The Engine Shed incubator space spun out from the successful SETSquared partnership of six universities across the South West of England.39 It supports specified key knowledge intensive industries and is primarily funded through a long-term (15-year) loan from Bristol city council. The founders of Engine Shed chose to locate away from a University campus to be more ‘approachable’ to businesses whilst maintaining very close ties with the SETSquared universities.40
Engine Shed shows how the city can have an active role in providing long term stable funding and build up the scale of established successes.
Engine Shed provides a dedicated networking space located outside of any single university. By locating in Bristol’s Temple Meads railway station, the business hub benefits from good transport links as well a ‘neutral space’ for businesses and university researchers to build working relationships. It provides a dedicated networking space located outside of any single university. This gives it a more commercially oriented feel than ‘council initiatives’ tend to achieve and removes it from the ‘ivory tower’ image that businesses often associate with universities. This was in part due to a decision as to the design of the space and also the arm’s length nature of support.40
Part of the attraction for businesses is that the incubator space is not located within a university campus. Businesses visit the centre because it provides a desirable, useful space for meetings/events and is close to transport links. But as the design of Engine Shed encourages networking, individuals often make new contacts when there, innovating and adding value to their businesses. The initiative is regarded as being successful because it builds on an existing network of key players and focuses on establishing and sustaining relationships between those working in growing industries that have a comparative advantage in Bristol (8th/ 64 cities by KIBS jobs and 14th/64 cities by growing SMEs).42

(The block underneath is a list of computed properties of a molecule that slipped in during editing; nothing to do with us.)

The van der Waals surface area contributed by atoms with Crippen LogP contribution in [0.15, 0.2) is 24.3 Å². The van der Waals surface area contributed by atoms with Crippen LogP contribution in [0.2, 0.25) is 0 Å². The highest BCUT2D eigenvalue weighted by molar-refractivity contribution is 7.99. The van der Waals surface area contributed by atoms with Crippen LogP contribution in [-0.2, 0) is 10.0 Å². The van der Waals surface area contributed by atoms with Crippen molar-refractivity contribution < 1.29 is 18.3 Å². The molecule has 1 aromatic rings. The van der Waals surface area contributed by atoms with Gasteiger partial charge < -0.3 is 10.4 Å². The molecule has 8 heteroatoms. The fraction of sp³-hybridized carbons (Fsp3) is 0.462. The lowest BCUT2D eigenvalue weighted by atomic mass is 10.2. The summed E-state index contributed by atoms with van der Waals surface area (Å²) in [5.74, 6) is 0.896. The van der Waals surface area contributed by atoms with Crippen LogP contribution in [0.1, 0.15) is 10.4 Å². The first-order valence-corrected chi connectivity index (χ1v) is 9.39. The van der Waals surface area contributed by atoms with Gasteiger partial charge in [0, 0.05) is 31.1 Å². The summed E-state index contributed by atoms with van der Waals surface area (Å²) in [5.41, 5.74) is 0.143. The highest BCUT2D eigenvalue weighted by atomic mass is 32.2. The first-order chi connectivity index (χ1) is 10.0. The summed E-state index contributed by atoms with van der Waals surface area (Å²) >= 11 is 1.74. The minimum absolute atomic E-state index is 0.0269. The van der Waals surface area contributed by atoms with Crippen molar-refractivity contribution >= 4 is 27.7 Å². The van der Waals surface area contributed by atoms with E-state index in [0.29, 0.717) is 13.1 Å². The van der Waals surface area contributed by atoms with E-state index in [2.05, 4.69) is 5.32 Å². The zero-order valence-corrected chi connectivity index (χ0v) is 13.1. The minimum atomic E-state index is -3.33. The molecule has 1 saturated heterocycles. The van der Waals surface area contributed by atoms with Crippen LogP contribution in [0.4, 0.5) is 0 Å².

In areas where successful businesses are closely aligned with their university strengths, providing stable funding can build on existing university-business links.
Many of the most successful relationships happen when individuals from across sectors and industries are given the chance to meet, therefore cities should consider how to best engage different partners. Effective networks need to ensure they have a diverse set of users. In some cities, establishing a networking space outside of any particular university can help engage different patners. This can present the opportunity for more collaborations through providing a meeting place based in one particular university (which may only attract businesses looking to collaborate in areas that university is regarded to have strengths in).
Case study 7: USE Sheffield – Networks’ success relies on their members
Cities should consider the success and appeal of their networks, as success depends on the will and calibre of attendees.
While the networking opportunities from SETSquared were considered so appealing to businesses that it chose to start Engine Shed outside of the university ‘bubble’ the University of Sheffield Enterprise (USE) program has a different approach.
Alternatively, some networks can capitalise on the brand of the university and by bringing representatives within the campus, break down perceived barriers to university collaboration.
USE supports an environment where start-ups and high-growth firms in the city can make relationships with each other and university departments outside of what entrepreneurs were calling an “unappealing” networking scene.40
Whereas Engine Shed had an existing networking brand and wanted to break free of a campus, USE wanted to create fora where business people can meet within the university, breaking views of an ivory tower and encouraging collaboration. USE identified a disinterest in their networking evenings to the extent they were no longer attracting a range of businesses and therefore compromising their benefits.
USE combines an offer more typical of incubator spaces (funding, workshops, business coaching and advice) with informal networking evenings and brunches aimed at engaging staff, students and graduates alongside businesses from outside of the university.44
Alternatively, some networks can capitalise on the brand of the university and by bringing representatives within the campus break down perceived barriers to university collaboration.